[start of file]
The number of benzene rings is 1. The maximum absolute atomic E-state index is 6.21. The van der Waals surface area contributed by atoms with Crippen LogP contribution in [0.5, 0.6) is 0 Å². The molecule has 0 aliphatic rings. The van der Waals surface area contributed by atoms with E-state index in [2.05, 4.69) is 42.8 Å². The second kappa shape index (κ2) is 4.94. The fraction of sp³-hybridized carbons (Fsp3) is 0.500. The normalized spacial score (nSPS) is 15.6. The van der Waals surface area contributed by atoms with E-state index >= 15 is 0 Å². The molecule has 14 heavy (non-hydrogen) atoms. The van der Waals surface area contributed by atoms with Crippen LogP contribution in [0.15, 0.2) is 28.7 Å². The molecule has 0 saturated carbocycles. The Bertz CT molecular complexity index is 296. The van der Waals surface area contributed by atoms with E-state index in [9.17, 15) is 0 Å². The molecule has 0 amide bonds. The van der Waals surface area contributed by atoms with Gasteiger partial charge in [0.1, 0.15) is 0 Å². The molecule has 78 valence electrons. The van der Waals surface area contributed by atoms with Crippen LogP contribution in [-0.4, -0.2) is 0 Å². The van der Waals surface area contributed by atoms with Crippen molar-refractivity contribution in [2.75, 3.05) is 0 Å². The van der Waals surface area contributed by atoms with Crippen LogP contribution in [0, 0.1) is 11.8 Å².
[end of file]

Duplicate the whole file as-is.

The number of benzene rings is 1. The maximum absolute atomic E-state index is 6.21. The van der Waals surface area contributed by atoms with Crippen LogP contribution in [0.5, 0.6) is 0 Å². The molecule has 0 aliphatic rings. The van der Waals surface area contributed by atoms with E-state index in [2.05, 4.69) is 42.8 Å². The second kappa shape index (κ2) is 4.94. The fraction of sp³-hybridized carbons (Fsp3) is 0.500. The normalized spacial score (nSPS) is 15.6. The van der Waals surface area contributed by atoms with E-state index >= 15 is 0 Å². The molecule has 14 heavy (non-hydrogen) atoms. The van der Waals surface area contributed by atoms with Crippen LogP contribution in [0.15, 0.2) is 28.7 Å². The molecule has 0 saturated carbocycles. The Bertz CT molecular complexity index is 296. The van der Waals surface area contributed by atoms with E-state index in [9.17, 15) is 0 Å². The molecule has 0 amide bonds. The van der Waals surface area contributed by atoms with Gasteiger partial charge in [0.1, 0.15) is 0 Å². The molecule has 78 valence electrons. The van der Waals surface area contributed by atoms with Crippen LogP contribution in [-0.4, -0.2) is 0 Å². The van der Waals surface area contributed by atoms with Crippen molar-refractivity contribution in [2.75, 3.05) is 0 Å². The van der Waals surface area contributed by atoms with Crippen LogP contribution in [0, 0.1) is 11.8 Å².